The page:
“…some kids have a tougher time than others letting go of the animals they’ve spent months raising. Much of it depends on the animal — pigs are affectionate and reasonably easy to grow fond of…but sheep…are less intelligent and much easier to view as meat in the making.”
I must ask:
Should our moral obligation toward other living beings really hedge on arbitrary criteria like form, temperament, and intelligence? Don’t dogs, pigs, and sheep possess equal interest in avoiding harm?
Now let’s switch gears. Let’s go forward in time. Children in 4-H grow up. Listen to the words of one such 64 year-old man…
Fred Lundren is the owner and CEO of KCAA AM 1050 radio in Southern California. He is a former cattle rancher who went vegan earlier this year. His interesting interview with Bob Linden can be heard on the June 17, 2012 episode of “Go Vegan With Bob Linden.”
Fred grew up in the 4-H culture. At about 26 minutes into the podcast, Fred recounts his own childhood indoctrination by the 4-H club:
“Well, it’s supposed to teach us to use animals as a product. It’s just designed to do that, and it’s done quite well. But it had an opposite affect on me.
I was actually president of our 4-H club, and an officer in FFA. And, I got a Lone Star farmer degree in Animal Science. So I’ve been there and done that, and raised animals for a living…”
“In 1965 I raised a champion steer at the Austin Livestock Show. And, when I was leading that steer up the ramp to the trailer where it was gonna go to slaughter, it was hesitant, but I convinced it to do so. I took the halter off of it…it walked up into the trailer, and then when it got inside the trailer it turned around and belIowed at me. And that was the moment that I realized what I was doing.”
At 40 minutes:
“…For all my life, I have ignored that episode from my youth when I actually saw the animal respond to me in a knowing way. And, like most people we just block it out. We eat our BBQ, we eat our hamburgers, we eat our steaks. And, as a matter of fact, I was born and raised in what’s known as the sausage capital of Texas: Elgin. And they have 3 sausage factories there. And you can imagine how much beef I’ve eaten in my life.”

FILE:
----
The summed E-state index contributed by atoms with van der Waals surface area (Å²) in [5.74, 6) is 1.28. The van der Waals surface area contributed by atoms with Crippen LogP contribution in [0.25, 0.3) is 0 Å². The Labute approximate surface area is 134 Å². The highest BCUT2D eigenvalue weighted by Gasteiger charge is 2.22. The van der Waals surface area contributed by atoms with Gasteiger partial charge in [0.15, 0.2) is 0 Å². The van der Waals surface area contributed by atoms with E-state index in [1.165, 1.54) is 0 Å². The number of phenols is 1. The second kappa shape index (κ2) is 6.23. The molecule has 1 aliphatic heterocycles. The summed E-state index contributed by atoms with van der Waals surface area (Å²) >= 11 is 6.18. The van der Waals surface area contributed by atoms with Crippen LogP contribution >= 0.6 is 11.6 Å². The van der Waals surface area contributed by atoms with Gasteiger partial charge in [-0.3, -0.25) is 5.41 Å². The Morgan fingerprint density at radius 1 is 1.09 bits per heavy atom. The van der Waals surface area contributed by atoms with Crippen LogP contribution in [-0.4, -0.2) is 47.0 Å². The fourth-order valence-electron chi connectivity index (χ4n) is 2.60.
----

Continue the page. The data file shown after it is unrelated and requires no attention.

“…I had to slaughter one calf in my life…and I will never do that again.”
“When I became a vegan, something changed, not only in my metabolism, but in my way of thinking. Because about a month ago, my wife and daughter ordered a steak. And of course I ate broccoli and beans and peas and everything vegan for the evening. But, in the middle of the night I thought, “you know, I wonder”..and they had some steaks leftover, and they had it in a plastic bag, and I says, “I wonder how that would taste.” And I went to the refrigerator, I looked in the refrigerator and that steak looked like dead flesh to me. It did not look like a steak. And I thought, “My God, I need to call Bob and tell him.””
I think it’s appropriate to end this post with the core principles from 4-H:
Head, Heart, Hands, and Health are the four Hs in 4-H, and they are the four values members work on through fun and engaging programs.
Head – Managing, Thinking
Heart – Relating, Caring
Hands – Giving, Working
Health – Being, Living
The 4-H Pledge
I pledge my head to clearer thinking,
My heart to greater loyalty,
My hands to larger service,
and my health to better living,
for my club, my community, my country, and my world.”
(Reference: 4-H website)
Mackenzie Dierks, from Pork Checkoff:
“One of the things you touched on was a lactose source, such as whey, and its importance, and also the challenges it can create as a part of the nursery pig diet. Can you expand on that?”
Joel DeRouchery, from Kansas State University: